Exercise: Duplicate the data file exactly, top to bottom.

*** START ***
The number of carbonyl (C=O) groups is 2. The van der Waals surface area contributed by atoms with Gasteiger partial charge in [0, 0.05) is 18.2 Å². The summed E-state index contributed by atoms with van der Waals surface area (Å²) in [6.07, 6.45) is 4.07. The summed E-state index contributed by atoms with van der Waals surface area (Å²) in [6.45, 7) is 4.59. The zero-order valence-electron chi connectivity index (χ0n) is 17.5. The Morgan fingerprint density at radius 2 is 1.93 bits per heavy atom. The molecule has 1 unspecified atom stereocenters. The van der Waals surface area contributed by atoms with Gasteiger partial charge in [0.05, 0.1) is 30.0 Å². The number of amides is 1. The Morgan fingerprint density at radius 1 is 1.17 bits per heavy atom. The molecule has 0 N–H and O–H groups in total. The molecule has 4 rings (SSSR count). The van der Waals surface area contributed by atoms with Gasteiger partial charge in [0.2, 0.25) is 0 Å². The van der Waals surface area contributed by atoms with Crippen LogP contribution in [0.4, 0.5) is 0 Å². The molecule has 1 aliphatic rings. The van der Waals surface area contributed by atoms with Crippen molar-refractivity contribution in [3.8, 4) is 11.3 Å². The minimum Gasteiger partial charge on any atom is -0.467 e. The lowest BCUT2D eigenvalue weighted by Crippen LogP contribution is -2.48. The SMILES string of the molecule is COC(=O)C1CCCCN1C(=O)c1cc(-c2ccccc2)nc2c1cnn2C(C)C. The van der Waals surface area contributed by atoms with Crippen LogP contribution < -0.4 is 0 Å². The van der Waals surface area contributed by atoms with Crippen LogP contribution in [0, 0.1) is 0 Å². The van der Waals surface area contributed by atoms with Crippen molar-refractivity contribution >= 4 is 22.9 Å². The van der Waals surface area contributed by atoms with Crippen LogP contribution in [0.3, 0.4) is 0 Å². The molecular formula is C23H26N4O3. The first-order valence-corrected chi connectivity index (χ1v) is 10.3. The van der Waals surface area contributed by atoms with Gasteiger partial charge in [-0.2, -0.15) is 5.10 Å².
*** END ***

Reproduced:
The number of carbonyl (C=O) groups is 2. The van der Waals surface area contributed by atoms with Gasteiger partial charge in [0, 0.05) is 18.2 Å². The summed E-state index contributed by atoms with van der Waals surface area (Å²) in [6.07, 6.45) is 4.07. The summed E-state index contributed by atoms with van der Waals surface area (Å²) in [6.45, 7) is 4.59. The zero-order valence-electron chi connectivity index (χ0n) is 17.5. The Morgan fingerprint density at radius 2 is 1.93 bits per heavy atom. The molecule has 1 unspecified atom stereocenters. The van der Waals surface area contributed by atoms with Gasteiger partial charge in [0.05, 0.1) is 30.0 Å². The number of amides is 1. The Morgan fingerprint density at radius 1 is 1.17 bits per heavy atom. The molecule has 0 N–H and O–H groups in total. The molecule has 4 rings (SSSR count). The van der Waals surface area contributed by atoms with Gasteiger partial charge in [0.2, 0.25) is 0 Å². The van der Waals surface area contributed by atoms with Crippen LogP contribution in [0.4, 0.5) is 0 Å². The molecule has 1 aliphatic rings. The van der Waals surface area contributed by atoms with Crippen molar-refractivity contribution in [3.8, 4) is 11.3 Å². The minimum Gasteiger partial charge on any atom is -0.467 e. The lowest BCUT2D eigenvalue weighted by Crippen LogP contribution is -2.48. The SMILES string of the molecule is COC(=O)C1CCCCN1C(=O)c1cc(-c2ccccc2)nc2c1cnn2C(C)C. The van der Waals surface area contributed by atoms with Crippen LogP contribution < -0.4 is 0 Å². The van der Waals surface area contributed by atoms with Crippen LogP contribution in [0, 0.1) is 0 Å². The van der Waals surface area contributed by atoms with Crippen molar-refractivity contribution >= 4 is 22.9 Å². The van der Waals surface area contributed by atoms with Crippen LogP contribution in [0.3, 0.4) is 0 Å². The molecular formula is C23H26N4O3. The first-order valence-corrected chi connectivity index (χ1v) is 10.3. The van der Waals surface area contributed by atoms with Gasteiger partial charge in [-0.2, -0.15) is 5.10 Å².